Home > Physical Performance > Flexibility Experiment, Part 3: Method and Benchmarks

Flexibility Experiment, Part 3: Method and Benchmarks

(Total reading time: <3 minutes)

After illustrating my issues with common stretching exercises (they don’t work) in the first part of this series and introducing the new method I will experiment with (Resistance Stretching) in the second part, it is now time to lay out how I will test the new stretching method and how I will measure it’s effects (or lack thereof).

Method

I will be doing the Resistance Stretching exercises as described in the book The Genius of Flexibility by Bob Cooley. I will do the exercises once a day, at least six days a week for the next 30 days. I’m allowing for one day off per week in case I feel like it might be too much to do the exercises daily, but I assume that won’t be the case. During these 30 days, I will continue with my usual training routines (weight-lifting and martial arts training) and I will not make any major changes to my diet, sleeping schedule or anything else that might affect the results. I also want to emphasize that I will be doing all of the exercises described in the book and only the ones described in the book. In other words, I will not do just the exercises that could improve the benchmark-results (see below).

Benchmark: Objective Measures

I want to be able to objectively measure changes that Resistance Stretching might cause. For this, I picked out a few easily measurable stretches as benchmarks. The stretches were performed after a very light warm up and were measured as seen on the pictures. I didn’t pre-stretch or do any heavy exercise before measuring.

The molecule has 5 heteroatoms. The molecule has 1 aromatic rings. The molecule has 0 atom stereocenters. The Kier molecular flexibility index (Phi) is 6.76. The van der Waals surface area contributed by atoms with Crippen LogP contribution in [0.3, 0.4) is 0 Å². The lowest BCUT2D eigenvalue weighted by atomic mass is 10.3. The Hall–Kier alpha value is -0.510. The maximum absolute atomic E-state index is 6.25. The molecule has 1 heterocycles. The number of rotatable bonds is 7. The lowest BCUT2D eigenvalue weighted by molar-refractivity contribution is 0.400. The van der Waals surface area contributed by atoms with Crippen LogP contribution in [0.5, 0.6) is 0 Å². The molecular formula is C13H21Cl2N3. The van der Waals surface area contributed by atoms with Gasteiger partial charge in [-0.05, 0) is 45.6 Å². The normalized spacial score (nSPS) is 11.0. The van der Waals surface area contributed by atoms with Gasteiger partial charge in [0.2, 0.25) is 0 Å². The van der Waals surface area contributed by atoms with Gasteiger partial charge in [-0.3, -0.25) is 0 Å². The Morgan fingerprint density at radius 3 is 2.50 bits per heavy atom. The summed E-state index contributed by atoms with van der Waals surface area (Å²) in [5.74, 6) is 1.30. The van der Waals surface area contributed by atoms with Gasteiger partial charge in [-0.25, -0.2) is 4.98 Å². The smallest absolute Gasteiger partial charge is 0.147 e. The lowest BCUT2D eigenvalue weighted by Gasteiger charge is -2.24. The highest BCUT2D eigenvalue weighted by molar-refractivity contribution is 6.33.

Split

Benchmark 1: Split

The split, classical representation of Kung Fu-flexibility, has to be a part of this, of course. It also happens to be a special weakness of mine. Even with the most intensive stretching I’ve ever done, I’ve never come close to a full split. To avoid underpants-related variations that might occur with a crotch-to-ground measurement, I measured from the inside of my hip joint to the ground. Result:  46 cm /  18.1”

Sideways Split

Benchmark 2: Sideways Split

The sideways split is a good measurement of leg and hip flexibility, as it involves many different muscle-groups. Here, my current flexibility isn’t quite as abysmal as with the central split. Measured from the inside of the hip joint to ground, I got the same result for the sideways split facing either way: 21 cm / 8.3”

Toe-Touch

S3

This is done with completely straight legs and as a benchmark, I measured the distance from the lowest point of my head, when it was hanging down in a relaxed way, to the ground. On the picture, I have my head lifted slightly, so it doesn’t exactly represent the position that was measured. Distance: 36 cm / 14.2”

Joining Hands Behind Back

Hands behind back

Here, I didn’t take any measurements. I simply tried to get my hands as close to each other as possible, without pulling on them. I particularly wonder if I can correct the apparent asymmetry visible here (my right hand can’t reach upward as far as my left hand).

Measurements (overview)
Centimetres Inches
Split 46 18.1
Sideways Split, left 21 8.3
Sideways Split, right 21 8.3
Toe-Touch 36 14.2

Subjective Impressions

Of course, not every effect of a stretching routine can be measured objectively. Not that I expect it to positively influence every aspect of my life, as Bob Cooley claims it should. But I will take note of and report on what the stretching routine feels like, whether it is easy to keep doing daily and any side-effects that I experience that might be caused by the stretching. Depending on how much happens during the experiment, I will publish one or more posts before the end of the 30 day period.

This post is part of the Flexibility Experiment series.
Part 1: The Problem with Stretching
Part 2: Introducing Resistance Stretching
Part 3: Method and Benchmarks (currently viewing)
Part 4: Q&A with Anne Tierney, Resistance Stretching Expert

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